I just love this concept. Having grown up in Belfast, where the tribal boundaries are sometimes invisible but always must be respected; also having seen Berlin before and after the fall of the Wall; and having got to know both sides of Nicosia more recently (not to mention other places with less formal but similar issues), I can see the total fascination of these invisible fractures through the urban landscape. (I have never been to Tighina/Bendery, but it is another interesting if lesser-known example which actually fits the geography of the novel rather well.)
Miéville takes this setting and explores it through the eyes of police detective Tyador Borlú, investigating a murder which appears to have transgressed the boundaries between Besźel and Ul Qoma. This is a brilliant idea, as the necessary infodumps come through the tired musings of the jaded investigator trying to get at the truth in a bizarre world. But nothing is as it seems; and Borlú ends up confronting pretty much every one of the uncomfortable truths that keep the two cities together and apart in the process of solving the crime.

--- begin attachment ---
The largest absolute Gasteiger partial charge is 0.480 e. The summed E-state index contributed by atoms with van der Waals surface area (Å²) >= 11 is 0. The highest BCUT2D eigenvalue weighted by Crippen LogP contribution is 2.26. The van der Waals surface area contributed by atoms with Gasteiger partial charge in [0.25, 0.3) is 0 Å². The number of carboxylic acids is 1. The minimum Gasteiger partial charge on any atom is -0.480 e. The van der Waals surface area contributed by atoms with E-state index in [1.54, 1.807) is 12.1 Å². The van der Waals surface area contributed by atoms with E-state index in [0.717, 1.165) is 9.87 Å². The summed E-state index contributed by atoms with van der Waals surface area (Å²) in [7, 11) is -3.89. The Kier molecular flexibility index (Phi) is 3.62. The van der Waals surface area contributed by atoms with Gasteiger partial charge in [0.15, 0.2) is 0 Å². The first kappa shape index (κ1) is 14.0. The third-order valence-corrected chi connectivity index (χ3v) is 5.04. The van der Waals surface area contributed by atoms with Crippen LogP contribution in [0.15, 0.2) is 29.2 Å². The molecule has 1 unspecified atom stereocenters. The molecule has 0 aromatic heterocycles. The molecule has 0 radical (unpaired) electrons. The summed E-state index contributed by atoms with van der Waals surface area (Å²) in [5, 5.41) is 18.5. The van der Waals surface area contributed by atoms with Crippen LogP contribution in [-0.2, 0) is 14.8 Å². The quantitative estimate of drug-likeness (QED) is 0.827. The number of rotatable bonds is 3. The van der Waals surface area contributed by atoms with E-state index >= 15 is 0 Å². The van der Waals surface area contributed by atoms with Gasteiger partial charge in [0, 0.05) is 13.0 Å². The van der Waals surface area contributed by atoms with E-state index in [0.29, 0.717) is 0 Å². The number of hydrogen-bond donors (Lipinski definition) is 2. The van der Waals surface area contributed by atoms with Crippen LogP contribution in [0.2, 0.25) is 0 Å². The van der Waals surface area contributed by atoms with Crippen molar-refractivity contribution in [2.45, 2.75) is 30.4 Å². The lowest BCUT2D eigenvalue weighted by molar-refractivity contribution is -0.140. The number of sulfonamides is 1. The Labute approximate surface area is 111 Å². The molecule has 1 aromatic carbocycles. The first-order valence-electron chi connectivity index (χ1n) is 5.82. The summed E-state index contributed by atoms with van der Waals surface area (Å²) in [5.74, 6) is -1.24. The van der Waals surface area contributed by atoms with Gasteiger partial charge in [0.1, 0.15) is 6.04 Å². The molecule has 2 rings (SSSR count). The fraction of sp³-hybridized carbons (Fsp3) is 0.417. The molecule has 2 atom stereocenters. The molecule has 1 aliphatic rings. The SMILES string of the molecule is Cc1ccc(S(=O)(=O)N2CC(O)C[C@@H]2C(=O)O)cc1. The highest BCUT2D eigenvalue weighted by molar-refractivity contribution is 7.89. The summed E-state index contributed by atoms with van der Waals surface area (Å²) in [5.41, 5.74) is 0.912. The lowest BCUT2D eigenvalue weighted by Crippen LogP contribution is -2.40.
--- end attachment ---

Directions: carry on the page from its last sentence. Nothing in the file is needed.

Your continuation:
The book doesn't have a totally satisfactory resolution. Eventually Borlú delves into the factors which connect and divide Besźel and Ul Qoma, and I was hoping for a slightly more substantial explanation than we get. But it still went at least half way towards meeting my expectations, and is basically a very good read. The City & The City is currently top of my BSFA ballot; let's see if Ursula Le Guin's Lavinia can impress me more.